About Us

About Our Art

Whether I’m creating something special to wear or a product for your home, I always use the finest fiber for the best result. And because I saved many of my personal favorite alpaca fleeces after I retired from the farm, naturally, I use those.  Although I love all natural fibers, I will occasionally add silk, merino and Suri alpaca. Mohair?  I use that for embellishments when shiny curls are needed.

All of my fibers are hand dyed in my studio.  I absolutely love the dying process.

It’s hard to say which technique is my favorite.  Yes, I do knit and crochet, but my favorites are spinning, weaving and felting.  While I used to knit hats by the dozen, arthritis has made that a more painful rather than pleasure technique.

When spinning, I love the feel of the soft fibers running through my fingertips.  And the result is always pleasing to the eye as well as the hand.

I do several types of weaving, from making scarves, wraps, and fabrics to tapestry weaving.  I love the Zen feeling of the rhythmic pace of weaving back and forth, row after row.  With the woven fabric rolled on the roller bar, it’s always a pleasure when it’s unrolled, and you can see the final piece.  Tapestry weaving is a different type of Zen. You weave sections and see your progress with each row.  It’s nearly mesmerizing to see either the geometric shapes or the picture emerges.

If I had to make a choice, however, it would be felting.  Felting falls into two specific techniques with slight variations within each group. Felting is the “tangling of fibers” to put in non-technical terms.  It creates a non-woven fabric.  This can be done wet or dry.

Dry felting is done with a specific needle that has barbs at the tip that tangles the fibers together.  Using the felting needle, I like to create 3-D sculptures, although it can also be used to create pictures, hats, embellishments and so much more.

Wet felting is my preference.  It’s a difficult technique to master because it involves a bit more science, which I appreciate.  Within the realm of wet felting there are two basic techniques, flat and 3-D, and I love both.  My bowls and vases use the 3-D resist technique.  I fell in love with the pottery bowls my dad had once made in his art school days.  Then when I went out west, I discovered Native American pottery, and I was hooked.  Most of my bowls will have the flavor of the West, in shape, color and or embellishment.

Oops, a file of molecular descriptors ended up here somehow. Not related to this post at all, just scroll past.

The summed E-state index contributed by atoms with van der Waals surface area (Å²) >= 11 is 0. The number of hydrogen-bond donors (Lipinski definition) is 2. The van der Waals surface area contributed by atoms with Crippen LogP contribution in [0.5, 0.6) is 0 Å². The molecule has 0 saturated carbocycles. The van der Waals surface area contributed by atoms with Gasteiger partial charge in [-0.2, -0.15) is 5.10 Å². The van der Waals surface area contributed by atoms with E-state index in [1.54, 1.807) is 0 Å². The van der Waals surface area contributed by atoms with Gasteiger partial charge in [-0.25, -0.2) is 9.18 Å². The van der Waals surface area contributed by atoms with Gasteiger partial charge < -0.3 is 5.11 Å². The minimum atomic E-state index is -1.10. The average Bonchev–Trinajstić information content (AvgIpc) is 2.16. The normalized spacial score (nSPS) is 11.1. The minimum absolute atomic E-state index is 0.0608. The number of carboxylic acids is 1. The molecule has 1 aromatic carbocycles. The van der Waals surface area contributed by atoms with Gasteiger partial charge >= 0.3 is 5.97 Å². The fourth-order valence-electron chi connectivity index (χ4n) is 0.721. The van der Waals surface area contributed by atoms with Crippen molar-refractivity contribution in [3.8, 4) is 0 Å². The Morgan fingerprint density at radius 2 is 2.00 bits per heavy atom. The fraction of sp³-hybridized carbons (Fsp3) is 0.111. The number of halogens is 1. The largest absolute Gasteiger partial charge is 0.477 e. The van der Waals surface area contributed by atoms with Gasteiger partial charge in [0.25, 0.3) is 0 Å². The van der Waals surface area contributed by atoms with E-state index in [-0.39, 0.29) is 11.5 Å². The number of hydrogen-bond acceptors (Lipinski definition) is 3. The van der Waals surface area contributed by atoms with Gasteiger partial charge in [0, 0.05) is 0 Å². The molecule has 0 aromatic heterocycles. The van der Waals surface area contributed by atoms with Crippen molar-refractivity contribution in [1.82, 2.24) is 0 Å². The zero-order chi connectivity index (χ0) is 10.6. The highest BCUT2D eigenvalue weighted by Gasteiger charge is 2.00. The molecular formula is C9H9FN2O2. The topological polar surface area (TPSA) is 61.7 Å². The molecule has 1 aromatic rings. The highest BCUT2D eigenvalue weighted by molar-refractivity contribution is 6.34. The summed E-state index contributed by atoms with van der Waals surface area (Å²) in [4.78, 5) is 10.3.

The 2-D felting is a technique that I also use a lot.  I love creating fabric and pictures.  The process is so liberating and totally expressive.  I can create a thicker fabric to cut out shapes to add to my art, or I can make a piece of felt paper thin that can be framed.  Since I love watercolor, most of my felted pictures will have the appearance of watercolor painting.  I also love to sketch, so I will add freehand machine sketching to my pictures.  And because I love bling, many pieces have beads if the pictures scream for it.

2-D felting has many more applications.  I’ve created ginormous wall hangings to small intricate interruptive art adding leather, beads and of course feathers.  And the smallest pieces are my Mini Wearables which are brooches, pins, necklaces and bracelets.

Once I began adding embellishments to many of my art pieces, I created a collection of Mixed Media in 2D and 3D and became a juried artist in those additional categories.  My process didn’t change; the base is still hand felted fibers with hand and/or machine stitching plus the beads, feathers, leather, metals, etc.

From there I’ve begun adding paint into the mix, so to say.  It’s opened up an entire new artform that I’m truly enjoying as the options have become unlimited.

I do custom pieces.

You can contact me at StacyHeydt.Art@gmail.com

By phone, prefer texts 417-838-9575 because most of the time I’m elbow deep into a project.

Facebook: www.facebook.com/HeydtDesignStudio

Member of the following associations:

  • ArtCentral – Carthage Missouri
  • Best of Missouri Hands
  • JRAC – Joplin Regional Artists Collation
  • Missouri Fiber Artists
  • Spiva Center for the Arts – Joplin
      • SRAC – Springfield Regional Artists Cooperative



Juried Artist/Studio:

Stacy Heydt

Short Description:

Stacy Heydt Designs specializes in creating fiber art with alpaca fiber for you and your home with the addition of using mixed media to enhance and embellish.

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Awards and Honors

Several of my pieces have won awards at local galleries such as Best in Show for Technique and Theme.  And I received a perfect score in a national alpaca show’s fiber art competition for one of my entries.

I’ve received the honor of being recognized as a national alpaca fiber art judge and an accredited national judge for alpaca Spin-off competitions.

I had been asked to teach and speak at national alpaca shows as well as teach fiber art classes for the HGA (Handweavers Guild of America) ‘s international shows held in the United States.